“‘While the Sudanese Government announced its acceptance of the Tripartite Proposal of the African Union (AU), the Arab League and the UN for the delivery of humanitarian assistance in South Kordofan and Blue Nile states, the Government has laid out operational conditions that do not allow for the delivery of assistance by neutral parties in SPLM-N-controlled areas,’ Ms. Amos noted.”
“‘I therefore continue to call on the Government of Sudan to deliver on its stated commitment: that assistance can reach all Sudanese people in need,’ Ms. Amos said, reiterating the UN’s commitment to work with all parties to ‘find an acceptable solution for the immediate delivery of assistance to all people in need.'” (all emphases added)
The head of the UN’s Office for the Coordination of Humanitarian Affairs (OCHA) could not have been more explicit:
“…the Government has laid out operational conditions that do not allow for the delivery of assistance by neutral parties in SPLM-N-controlled areas.”
It is the assistance by neutral relief agencies in rebel-held areas of Blue Nile and South Kordofan that is of course the central point of the Tripartite Agreement. In fact, the conditions laid out by Khartoumare such that nothing changes on the ground, except insofar as the regime chooses to permit:
“….based on the nine principles as mentioned below on the distribution of humanitarian aid to be carried out by the Sudanese Red Crescent (SRC) and any other NGOs approved by the Government of Sudan and observed by World Food Program (WFP) and the implementation modalities to be agreed upon.” (Khartoum’s statement from Addis Ababa, June 27, 2012)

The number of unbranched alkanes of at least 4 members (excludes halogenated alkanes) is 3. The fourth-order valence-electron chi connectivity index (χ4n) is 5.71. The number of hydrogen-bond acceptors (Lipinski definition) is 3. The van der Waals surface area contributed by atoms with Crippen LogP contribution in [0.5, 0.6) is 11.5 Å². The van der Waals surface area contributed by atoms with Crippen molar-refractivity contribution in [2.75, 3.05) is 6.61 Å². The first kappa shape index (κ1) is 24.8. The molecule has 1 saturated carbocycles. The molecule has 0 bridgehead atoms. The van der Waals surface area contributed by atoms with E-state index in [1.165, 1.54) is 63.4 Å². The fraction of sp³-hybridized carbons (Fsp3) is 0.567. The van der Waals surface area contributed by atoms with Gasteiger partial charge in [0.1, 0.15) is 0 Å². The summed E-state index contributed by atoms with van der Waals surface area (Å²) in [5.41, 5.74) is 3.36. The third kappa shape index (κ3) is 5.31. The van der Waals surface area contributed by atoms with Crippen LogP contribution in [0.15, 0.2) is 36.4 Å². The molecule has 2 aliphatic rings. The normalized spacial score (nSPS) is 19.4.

Giving Khartoum the power of “approval” for specific humanitarian organizations would be an appalling mistake. One need only look at the fate of these organizations in Darfur over almost a decade—including the recent suspension of activities by Médecins Sans Frontières/Doctors Without Borders (MSF) in North Darfur. Facing relentless obstruction and harassment by Khartoum’s Humanitarian Affairs Commission (HAC), MSF felt itself without recourse:
“MSF said hurdles to procedures like getting permits and shipping in medical supplies forced it to suspend most of its medical activities in the Jebel Si area, a conflict area in North Darfur state, where it is the only healthcare provider. ‘With the reduction of our activities in Jebel Si, more than 100,000 people in the region are left entirely without healthcare,’ Alberto Cristina, MSF’s operational manager for Sudan, said in the statement.” (Reuters [Khartoum], May 22, 2012)
This is but one of countless examples.
The regime laid out nine principles that must be respected if aid operations are to proceed, all of them either insisting on Khartoum’s claim to national sovereignty or refusing to acknowledge the extent of the crisis (No. 4 below, for example, works to suggest that Khartoum has provided assistance to the most at-risk populations in Blue Nile and South Kordofan—this is a lie).